WASHINGTON (April 6, 2015) — Army training will likely always involve Soldiers going to the field and firing their weapons. But in the near future, it will also involve a lot more training in “synthetic” environments to make time in the field more productive and meaningful.
Maj. Gen. Mike Lundy, Army aviation branch chief and commander of the Army Aviation Center of Excellence, emphasizes his priorities to industry members and acquisition community leaders at the 2015 Army Aviation Association of America Summit March 30 in Nashville.
Maj. Gen. Scott Miller, commanding general, Maneuver Center of Excellence, presents, “Understanding Future Maneuver and Implications for Force Modernization” during the 2015 AUSA Global Force Symposium.
HUNTSVILLE, Ala. (April 1, 2015) — While acknowledging the challenges that slashed budgets have wrought, the Army’s chief of staff said the Army Operating Concept, or AOC, will actually help the Army address future challenges.
Gen. Ray Odierno addressed Soldiers and industry representatives during the 2015 Association of the United States Army Global Force Symposium and Exposition in Huntsville, Alabama, April 1. He told them budget cuts have reduced manning, readiness and modernization, but then he spelled out some of the things that would be needed for the service to continue operating in the current and future global security environment.
“I truly believe that these are really quite significant, critical times, that require action, that require important dialogue, about our enduring defense capabilities,” Odierno said.
Force cuts affecting the strategic global security environment mean that the Army must develop new concepts for how it operates, he said. The Army’s answer to that is the new “Army Operating Concept,” called “Win in a Complex World.”
“It’s our path to discover new concepts, to synchronize, integrate, and lead…” Odierno said. “The AOC focuses our efforts to turn concepts into capabilities as we build the future force.”
Odierno said that in the AOC, as is the case now, the Soldier and the squad “will remain the centerpiece of our formations, and at the heart of this strategy.”
As such, Odierno said supporting AOC means a focus on enhancing Soldier lethality, protection and situational awareness. The Army must also increase employability, lethality, mobility and survivability of Army maneuver formations. Also to be improved, he said, mission command – with investment in networks, including expeditionary command posts.
NEED FOR NEW INFANTRY FIGHTING VEHICLES AND TANKS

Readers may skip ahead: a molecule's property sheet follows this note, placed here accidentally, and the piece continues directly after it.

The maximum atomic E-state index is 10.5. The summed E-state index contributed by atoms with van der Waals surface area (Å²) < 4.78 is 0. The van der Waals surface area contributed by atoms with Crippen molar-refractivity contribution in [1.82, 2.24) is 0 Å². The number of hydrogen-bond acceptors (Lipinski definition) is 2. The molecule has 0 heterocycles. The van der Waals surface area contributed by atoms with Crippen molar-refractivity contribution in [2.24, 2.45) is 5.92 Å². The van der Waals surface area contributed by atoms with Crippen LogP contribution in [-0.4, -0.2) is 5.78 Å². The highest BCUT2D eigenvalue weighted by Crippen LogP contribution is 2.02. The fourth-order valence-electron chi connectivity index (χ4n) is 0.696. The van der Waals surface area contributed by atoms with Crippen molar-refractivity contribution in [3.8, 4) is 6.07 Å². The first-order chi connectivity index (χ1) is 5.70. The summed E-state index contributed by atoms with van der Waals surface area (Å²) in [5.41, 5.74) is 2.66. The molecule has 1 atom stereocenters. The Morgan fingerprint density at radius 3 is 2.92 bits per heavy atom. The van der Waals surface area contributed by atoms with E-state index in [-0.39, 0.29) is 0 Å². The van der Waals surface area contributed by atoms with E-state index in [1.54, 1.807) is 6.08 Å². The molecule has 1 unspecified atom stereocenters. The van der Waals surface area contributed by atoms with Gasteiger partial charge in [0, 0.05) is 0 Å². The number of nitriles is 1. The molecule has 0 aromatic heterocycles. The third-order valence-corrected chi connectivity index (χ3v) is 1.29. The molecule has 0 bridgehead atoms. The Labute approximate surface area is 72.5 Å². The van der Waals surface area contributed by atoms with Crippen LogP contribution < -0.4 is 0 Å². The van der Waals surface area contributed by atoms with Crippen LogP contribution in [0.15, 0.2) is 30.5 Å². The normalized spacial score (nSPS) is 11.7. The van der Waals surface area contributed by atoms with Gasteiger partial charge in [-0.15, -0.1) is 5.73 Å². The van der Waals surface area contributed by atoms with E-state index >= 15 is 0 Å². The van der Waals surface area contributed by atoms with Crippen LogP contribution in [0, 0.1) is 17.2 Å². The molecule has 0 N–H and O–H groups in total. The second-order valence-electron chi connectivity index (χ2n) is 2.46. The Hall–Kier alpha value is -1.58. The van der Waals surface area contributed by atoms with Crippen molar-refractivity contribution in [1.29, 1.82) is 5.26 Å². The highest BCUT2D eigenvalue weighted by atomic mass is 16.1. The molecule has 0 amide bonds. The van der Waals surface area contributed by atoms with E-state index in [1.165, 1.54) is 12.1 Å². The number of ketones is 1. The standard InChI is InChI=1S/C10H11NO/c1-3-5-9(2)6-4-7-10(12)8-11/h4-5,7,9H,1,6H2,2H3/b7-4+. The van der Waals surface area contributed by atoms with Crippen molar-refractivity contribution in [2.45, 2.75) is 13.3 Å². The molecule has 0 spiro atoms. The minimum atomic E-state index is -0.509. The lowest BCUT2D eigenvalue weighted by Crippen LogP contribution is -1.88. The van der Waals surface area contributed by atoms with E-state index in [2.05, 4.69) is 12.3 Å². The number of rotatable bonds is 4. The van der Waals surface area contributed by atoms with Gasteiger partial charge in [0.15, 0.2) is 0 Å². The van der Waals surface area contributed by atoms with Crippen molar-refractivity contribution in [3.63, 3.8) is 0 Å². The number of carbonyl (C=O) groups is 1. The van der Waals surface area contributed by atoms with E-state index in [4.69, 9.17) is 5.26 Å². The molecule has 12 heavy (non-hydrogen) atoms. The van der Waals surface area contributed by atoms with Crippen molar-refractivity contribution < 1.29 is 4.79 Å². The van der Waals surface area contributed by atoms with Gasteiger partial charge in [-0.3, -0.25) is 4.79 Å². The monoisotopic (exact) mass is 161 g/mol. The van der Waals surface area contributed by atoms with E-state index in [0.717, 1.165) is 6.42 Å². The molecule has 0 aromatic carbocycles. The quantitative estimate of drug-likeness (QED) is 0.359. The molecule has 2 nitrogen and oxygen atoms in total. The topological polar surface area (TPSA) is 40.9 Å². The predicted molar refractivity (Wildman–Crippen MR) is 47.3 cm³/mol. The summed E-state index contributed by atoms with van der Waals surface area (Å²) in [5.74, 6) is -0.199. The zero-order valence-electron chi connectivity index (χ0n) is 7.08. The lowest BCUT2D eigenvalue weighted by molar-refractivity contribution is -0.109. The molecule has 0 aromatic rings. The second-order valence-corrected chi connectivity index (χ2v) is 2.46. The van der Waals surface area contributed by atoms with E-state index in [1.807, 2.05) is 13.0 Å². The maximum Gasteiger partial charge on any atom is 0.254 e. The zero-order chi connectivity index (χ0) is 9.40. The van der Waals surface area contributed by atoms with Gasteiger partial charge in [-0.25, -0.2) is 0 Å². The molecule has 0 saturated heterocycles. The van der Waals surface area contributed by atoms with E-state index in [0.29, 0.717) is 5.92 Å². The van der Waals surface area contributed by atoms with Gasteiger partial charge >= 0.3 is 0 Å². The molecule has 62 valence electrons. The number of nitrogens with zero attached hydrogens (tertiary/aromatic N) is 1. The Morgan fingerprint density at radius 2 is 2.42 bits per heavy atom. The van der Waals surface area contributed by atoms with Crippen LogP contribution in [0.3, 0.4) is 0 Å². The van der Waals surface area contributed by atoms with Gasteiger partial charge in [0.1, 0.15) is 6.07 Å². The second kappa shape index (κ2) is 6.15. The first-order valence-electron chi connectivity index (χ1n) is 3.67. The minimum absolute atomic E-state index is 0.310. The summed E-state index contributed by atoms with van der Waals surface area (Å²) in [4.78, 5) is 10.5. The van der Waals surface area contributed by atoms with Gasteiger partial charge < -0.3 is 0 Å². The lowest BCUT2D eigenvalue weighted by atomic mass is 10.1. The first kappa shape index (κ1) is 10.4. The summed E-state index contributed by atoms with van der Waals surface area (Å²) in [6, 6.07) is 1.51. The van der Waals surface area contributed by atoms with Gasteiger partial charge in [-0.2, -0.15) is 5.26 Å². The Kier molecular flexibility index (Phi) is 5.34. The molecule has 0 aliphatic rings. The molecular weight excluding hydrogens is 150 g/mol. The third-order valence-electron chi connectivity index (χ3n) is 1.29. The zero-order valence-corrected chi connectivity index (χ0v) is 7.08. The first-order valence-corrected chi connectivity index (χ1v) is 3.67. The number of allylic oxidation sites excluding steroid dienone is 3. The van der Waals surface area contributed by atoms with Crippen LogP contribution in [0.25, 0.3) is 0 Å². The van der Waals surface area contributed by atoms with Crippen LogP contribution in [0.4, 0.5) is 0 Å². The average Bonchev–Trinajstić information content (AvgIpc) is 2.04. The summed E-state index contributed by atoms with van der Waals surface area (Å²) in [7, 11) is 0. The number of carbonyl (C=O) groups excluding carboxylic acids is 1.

Odierno also called for mobile protected firepower, and combat vehicles that emphasize balance among mobility, lethality and protection.
He said the Army’s command and control footprint must be reduced, while at the same time allowing information to continue to flow unimpeded to Soldiers on the move. The Army must also invest in light reconnaissance and security capabilities, missiles and interceptors must be upgraded, and the Army must invest in a new infantry fighting vehicle and a tank with “autonomous capabilities.”
“Today, our nation is facing enormous challenges,” Odierno said. America is facing enemies with the desire and the capability “to threaten not only our security, but the security of our allies.”
RANGE OF THREATS
The general laid out a series of threats, including those in the Middle East, Asia, and Russia. He said also that the United States continues to face threats stateside as well.
And while those threats continue to grow and accelerate, he said the Army continues, “to divest of our military capability and capacity, and therefore our risk continues to grow.”
As a result of budget woes, Odierno said the Army has cut 80,000 Soldiers and reduced by 13 brigade combat teams. The Army is also in the process of eliminating three aviation brigades out of the active force. In addition to manpower and force cuts, he said, modernization has been cut by 25 percent. Included among those cuts to modernization were the infantry fighting vehicle modernization and the scout helicopter developmental program.
Additionally, budget cuts have degraded readiness, he said. Only 33 percent of brigades are ready to fight, when the number should instead be 70 percent.
“We are only generating enough readiness for immediate consumption,” Odierno said. “We are unable to generate residual readiness to respond to unknown contingencies, or to reinforce ongoing operations. And under our current budget, Army readiness will at best, flat-line over the next three to four years, and cause us to continue to reduce our capabilities in the active component, Army National Guard and Army Reserve.”
Those cuts to manpower, force strength, and modernization, and the effects on Army readiness, have very real effects on what the Army will be able to do, the general said.
It will be difficult for the Army to meet commitments to international partners, Odierno said. The cuts will also make it difficult, if not impossible, for the Army to conduct more than one operation at a time – to deter in one place and defeat in another. For ground forces, he said, more sequestration “puts into question our ability to conduct one prolonged, multi-phased, combined arms campaign.”
He said more cuts degrade the Army’s ability to shape the security environment, or prevent conflict in multiple regions at the same time.
Further cuts, he said, “limits our strategic flexibility, and requires us to hope we can predict the future accurately, something we’ve ever been able to do.”
2015 Global Force SymposiumILW Panel: Systems Engineering and Acquisition for the Cyber Challenge